Lifestyle Choices That May Lower Your Risk for Cancer

December 9, 2019

Lifestyle choices can lower—or raise—your risk of developing cancer. Here’s what adults of all ages should know.

A cancer diagnosis can be life-changing, whether it is for yourself or someone close to you. When you see the statistics, it’s easy to understand why cancer is such a frightening word to hear from a doctor. In 2018, it’s estimated that 1,735,350 people were diagnosed with cancer in this country, and 609,640 died from some form of the disease.

While some types of cancer are linked to genetics, others can be influenced by lifestyle choices. The latter include lung, liver, and skin cancers. By making smart lifestyle choices, you may be able to lower your risk for some types of cancer.

Cancer Prevention: Lifestyle Choices That May Impact Your Risk

  • Stay active

When it comes to staying active, exercising and avoiding sitting for long periods of time are two separate but equally important factors. Here’s what you should know about each.

A sedentary lifestyle is dangerous. So much so that researchers are now saying it may be as bad for your health as smoking! It is linked to higher risk for several types of cancer, including prostate and pancreatic cancer. Researchers believe this is due to the weight gain and obesity common among people who are sedentary.

You may also be able to lower your risk of cancer by exercising at least 30 minutes, five times a week. Breaking up the exercise into two daily sessions might be easier on a busy schedule, or for an older adult who is just getting back into exercising. For example, a brisk 15-minute walk in the morning combined with a 15-minute yoga session in the evening can help you stay fit.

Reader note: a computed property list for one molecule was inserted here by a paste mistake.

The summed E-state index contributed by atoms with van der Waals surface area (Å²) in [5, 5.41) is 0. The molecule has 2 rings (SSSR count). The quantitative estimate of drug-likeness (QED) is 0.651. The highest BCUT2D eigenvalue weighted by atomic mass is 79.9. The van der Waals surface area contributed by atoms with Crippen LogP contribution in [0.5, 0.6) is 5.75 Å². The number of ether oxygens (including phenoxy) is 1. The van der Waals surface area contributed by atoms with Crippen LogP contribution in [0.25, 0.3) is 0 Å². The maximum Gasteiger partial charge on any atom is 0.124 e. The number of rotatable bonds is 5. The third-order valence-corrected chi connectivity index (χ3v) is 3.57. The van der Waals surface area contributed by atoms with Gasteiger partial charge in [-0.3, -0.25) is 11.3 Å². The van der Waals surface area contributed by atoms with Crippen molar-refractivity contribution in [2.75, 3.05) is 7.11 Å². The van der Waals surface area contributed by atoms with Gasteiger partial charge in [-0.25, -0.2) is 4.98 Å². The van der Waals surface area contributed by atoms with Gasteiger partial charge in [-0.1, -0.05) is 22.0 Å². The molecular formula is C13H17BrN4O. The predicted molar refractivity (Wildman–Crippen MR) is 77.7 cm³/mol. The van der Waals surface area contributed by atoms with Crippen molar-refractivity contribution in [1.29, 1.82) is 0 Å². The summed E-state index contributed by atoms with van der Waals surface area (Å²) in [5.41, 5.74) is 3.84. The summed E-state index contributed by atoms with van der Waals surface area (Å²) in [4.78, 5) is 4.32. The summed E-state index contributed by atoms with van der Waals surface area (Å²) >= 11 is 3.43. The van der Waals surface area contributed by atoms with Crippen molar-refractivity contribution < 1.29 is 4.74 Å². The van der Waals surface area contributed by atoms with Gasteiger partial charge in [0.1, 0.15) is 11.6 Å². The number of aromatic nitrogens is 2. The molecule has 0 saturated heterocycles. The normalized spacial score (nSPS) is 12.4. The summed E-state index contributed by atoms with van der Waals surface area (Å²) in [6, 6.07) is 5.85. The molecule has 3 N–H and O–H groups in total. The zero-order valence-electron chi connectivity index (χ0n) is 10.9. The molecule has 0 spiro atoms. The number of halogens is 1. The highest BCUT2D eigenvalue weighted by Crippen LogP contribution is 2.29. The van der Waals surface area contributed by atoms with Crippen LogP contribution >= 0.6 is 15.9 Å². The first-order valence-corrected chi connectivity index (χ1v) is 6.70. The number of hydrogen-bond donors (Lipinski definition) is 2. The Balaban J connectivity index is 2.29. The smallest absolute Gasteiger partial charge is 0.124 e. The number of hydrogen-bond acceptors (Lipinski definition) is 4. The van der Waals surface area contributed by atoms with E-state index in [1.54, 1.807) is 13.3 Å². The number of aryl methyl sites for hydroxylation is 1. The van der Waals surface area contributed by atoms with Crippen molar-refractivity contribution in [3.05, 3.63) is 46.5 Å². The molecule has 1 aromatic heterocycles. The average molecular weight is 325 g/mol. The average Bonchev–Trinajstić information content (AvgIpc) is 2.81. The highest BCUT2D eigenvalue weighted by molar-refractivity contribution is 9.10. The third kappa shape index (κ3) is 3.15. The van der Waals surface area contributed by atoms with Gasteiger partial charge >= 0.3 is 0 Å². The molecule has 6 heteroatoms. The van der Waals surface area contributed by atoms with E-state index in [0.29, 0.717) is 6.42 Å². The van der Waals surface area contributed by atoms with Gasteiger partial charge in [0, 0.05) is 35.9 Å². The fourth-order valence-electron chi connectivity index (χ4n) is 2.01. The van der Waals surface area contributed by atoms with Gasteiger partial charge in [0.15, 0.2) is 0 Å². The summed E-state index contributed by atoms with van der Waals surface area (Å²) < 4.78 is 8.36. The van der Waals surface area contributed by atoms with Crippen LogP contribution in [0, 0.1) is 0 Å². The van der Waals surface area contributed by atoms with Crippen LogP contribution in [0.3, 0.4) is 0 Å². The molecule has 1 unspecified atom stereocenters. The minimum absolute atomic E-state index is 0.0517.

• Avoid exposure to tobacco

The connection between smoking and lung cancer is indisputable. Smoking is linked to between 80 and 90 percent of all lung cancer diagnoses. But tobacco also contributes to other forms of cancer, such as throat, kidney, stomach, liver, and mouth cancer. If you use tobacco of any kind, whether it is smokeless tobacco or cigarettes, the best thing you can do to lower your cancer risk is to stop.

Secondhand smoke is deadly too. According to the Centers for Disease Control and Prevention, more than 41,000 deaths a year are linked to secondhand smoke. Those who live with smokers should require them to smoke outdoors.

  • Follow a healthy diet

Your diet can also impact your odds of developing cancer. Some research shows that consuming processed foods and red meat may put you at higher risk. Avoid ready-to-eat and frozen foods such as lunch meat and processed meats, canned soups, frozen dinners, and other foods that contain a high concentration of preservatives and additives.

Instead, opt for a diet that is primarily plant-based. Green vegetables, colorful fruits, whole grains, legumes, and walnuts are believed to help ward off cancer. One example of a diet that emphasizes plants and other whole foods is the Mediterranean Diet, which is linked to lower incidences of many diseases, including cancer.

  • Protect yourself from the sun

Skin cancer is one of the fastest-growing forms of cancer. You can help prevent it by taking steps to protect your skin. Apply and reapply sunscreen when you will be outside or riding in a car. Avoid being outdoors during the hottest hours of the day. Wear long sleeves and a hat that shields your face.

  • Drink alcohol in moderation

People who consume more alcohol experience higher rates of cancer. Researchers believe it isn’t only the alcohol that is the problem. Risky behaviors commonly associated with overindulging in alcohol may also contribute. For example, heavy drinkers are more likely to eat unhealthy foods and forgo exercise.

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